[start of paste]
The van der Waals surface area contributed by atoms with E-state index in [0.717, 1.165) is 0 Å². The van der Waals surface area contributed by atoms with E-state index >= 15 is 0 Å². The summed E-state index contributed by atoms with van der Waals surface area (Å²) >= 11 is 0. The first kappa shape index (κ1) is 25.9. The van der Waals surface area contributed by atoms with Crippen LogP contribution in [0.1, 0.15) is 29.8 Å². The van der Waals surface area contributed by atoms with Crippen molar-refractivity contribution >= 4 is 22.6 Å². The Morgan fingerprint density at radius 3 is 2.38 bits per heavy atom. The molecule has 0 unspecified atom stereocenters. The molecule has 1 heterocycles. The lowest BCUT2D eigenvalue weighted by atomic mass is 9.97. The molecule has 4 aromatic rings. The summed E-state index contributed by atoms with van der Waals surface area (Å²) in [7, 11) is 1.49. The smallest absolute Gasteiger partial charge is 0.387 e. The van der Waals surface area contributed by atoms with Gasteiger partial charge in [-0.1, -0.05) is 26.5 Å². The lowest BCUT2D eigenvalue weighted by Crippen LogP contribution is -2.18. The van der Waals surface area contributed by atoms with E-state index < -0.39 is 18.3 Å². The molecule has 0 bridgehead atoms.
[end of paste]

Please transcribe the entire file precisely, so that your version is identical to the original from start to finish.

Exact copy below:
The van der Waals surface area contributed by atoms with E-state index in [0.717, 1.165) is 0 Å². The van der Waals surface area contributed by atoms with E-state index >= 15 is 0 Å². The summed E-state index contributed by atoms with van der Waals surface area (Å²) >= 11 is 0. The first kappa shape index (κ1) is 25.9. The van der Waals surface area contributed by atoms with Crippen LogP contribution in [0.1, 0.15) is 29.8 Å². The van der Waals surface area contributed by atoms with Crippen molar-refractivity contribution >= 4 is 22.6 Å². The Morgan fingerprint density at radius 3 is 2.38 bits per heavy atom. The molecule has 0 unspecified atom stereocenters. The molecule has 1 heterocycles. The lowest BCUT2D eigenvalue weighted by atomic mass is 9.97. The molecule has 4 aromatic rings. The summed E-state index contributed by atoms with van der Waals surface area (Å²) in [7, 11) is 1.49. The smallest absolute Gasteiger partial charge is 0.387 e. The van der Waals surface area contributed by atoms with Gasteiger partial charge in [-0.1, -0.05) is 26.5 Å². The lowest BCUT2D eigenvalue weighted by Crippen LogP contribution is -2.18. The van der Waals surface area contributed by atoms with E-state index < -0.39 is 18.3 Å². The molecule has 0 bridgehead atoms.